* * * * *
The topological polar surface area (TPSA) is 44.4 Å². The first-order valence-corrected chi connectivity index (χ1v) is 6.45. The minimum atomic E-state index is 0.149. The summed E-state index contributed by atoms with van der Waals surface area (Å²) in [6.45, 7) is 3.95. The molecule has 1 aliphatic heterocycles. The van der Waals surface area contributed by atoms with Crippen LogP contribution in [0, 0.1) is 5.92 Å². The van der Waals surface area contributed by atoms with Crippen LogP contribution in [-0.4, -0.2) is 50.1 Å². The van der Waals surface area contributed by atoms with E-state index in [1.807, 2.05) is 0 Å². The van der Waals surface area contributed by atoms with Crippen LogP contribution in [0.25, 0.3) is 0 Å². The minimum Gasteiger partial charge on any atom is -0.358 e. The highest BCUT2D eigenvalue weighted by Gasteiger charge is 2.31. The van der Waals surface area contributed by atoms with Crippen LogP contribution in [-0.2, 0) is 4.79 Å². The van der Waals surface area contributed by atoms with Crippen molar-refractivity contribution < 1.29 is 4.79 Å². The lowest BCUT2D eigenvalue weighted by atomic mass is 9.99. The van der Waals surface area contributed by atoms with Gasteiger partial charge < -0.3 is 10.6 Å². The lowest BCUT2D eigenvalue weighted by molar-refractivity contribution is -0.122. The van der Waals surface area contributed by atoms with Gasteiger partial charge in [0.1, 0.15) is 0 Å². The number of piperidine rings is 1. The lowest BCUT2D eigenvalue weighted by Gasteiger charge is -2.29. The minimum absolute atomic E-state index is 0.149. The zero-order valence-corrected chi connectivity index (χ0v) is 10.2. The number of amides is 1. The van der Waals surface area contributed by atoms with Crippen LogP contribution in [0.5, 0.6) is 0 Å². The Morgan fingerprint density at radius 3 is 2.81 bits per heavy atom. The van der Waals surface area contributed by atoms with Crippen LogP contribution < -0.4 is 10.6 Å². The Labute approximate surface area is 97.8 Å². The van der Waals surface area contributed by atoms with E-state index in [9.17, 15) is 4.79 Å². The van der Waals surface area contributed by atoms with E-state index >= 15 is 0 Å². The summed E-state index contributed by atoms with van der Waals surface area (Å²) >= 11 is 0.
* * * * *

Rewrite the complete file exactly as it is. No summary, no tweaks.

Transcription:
The topological polar surface area (TPSA) is 44.4 Å². The first-order valence-corrected chi connectivity index (χ1v) is 6.45. The minimum atomic E-state index is 0.149. The summed E-state index contributed by atoms with van der Waals surface area (Å²) in [6.45, 7) is 3.95. The molecule has 1 aliphatic heterocycles. The van der Waals surface area contributed by atoms with Crippen LogP contribution in [0, 0.1) is 5.92 Å². The van der Waals surface area contributed by atoms with Crippen LogP contribution in [-0.4, -0.2) is 50.1 Å². The van der Waals surface area contributed by atoms with E-state index in [1.807, 2.05) is 0 Å². The van der Waals surface area contributed by atoms with Crippen LogP contribution in [0.25, 0.3) is 0 Å². The minimum Gasteiger partial charge on any atom is -0.358 e. The highest BCUT2D eigenvalue weighted by Gasteiger charge is 2.31. The van der Waals surface area contributed by atoms with Crippen LogP contribution in [-0.2, 0) is 4.79 Å². The van der Waals surface area contributed by atoms with Crippen molar-refractivity contribution < 1.29 is 4.79 Å². The lowest BCUT2D eigenvalue weighted by atomic mass is 9.99. The van der Waals surface area contributed by atoms with Gasteiger partial charge < -0.3 is 10.6 Å². The lowest BCUT2D eigenvalue weighted by molar-refractivity contribution is -0.122. The van der Waals surface area contributed by atoms with Gasteiger partial charge in [0.1, 0.15) is 0 Å². The number of piperidine rings is 1. The lowest BCUT2D eigenvalue weighted by Gasteiger charge is -2.29. The minimum absolute atomic E-state index is 0.149. The zero-order valence-corrected chi connectivity index (χ0v) is 10.2. The number of amides is 1. The van der Waals surface area contributed by atoms with Crippen LogP contribution in [0.5, 0.6) is 0 Å². The Morgan fingerprint density at radius 3 is 2.81 bits per heavy atom. The van der Waals surface area contributed by atoms with Crippen LogP contribution < -0.4 is 10.6 Å². The Labute approximate surface area is 97.8 Å². The van der Waals surface area contributed by atoms with E-state index in [9.17, 15) is 4.79 Å². The van der Waals surface area contributed by atoms with E-state index >= 15 is 0 Å². The summed E-state index contributed by atoms with van der Waals surface area (Å²) >= 11 is 0.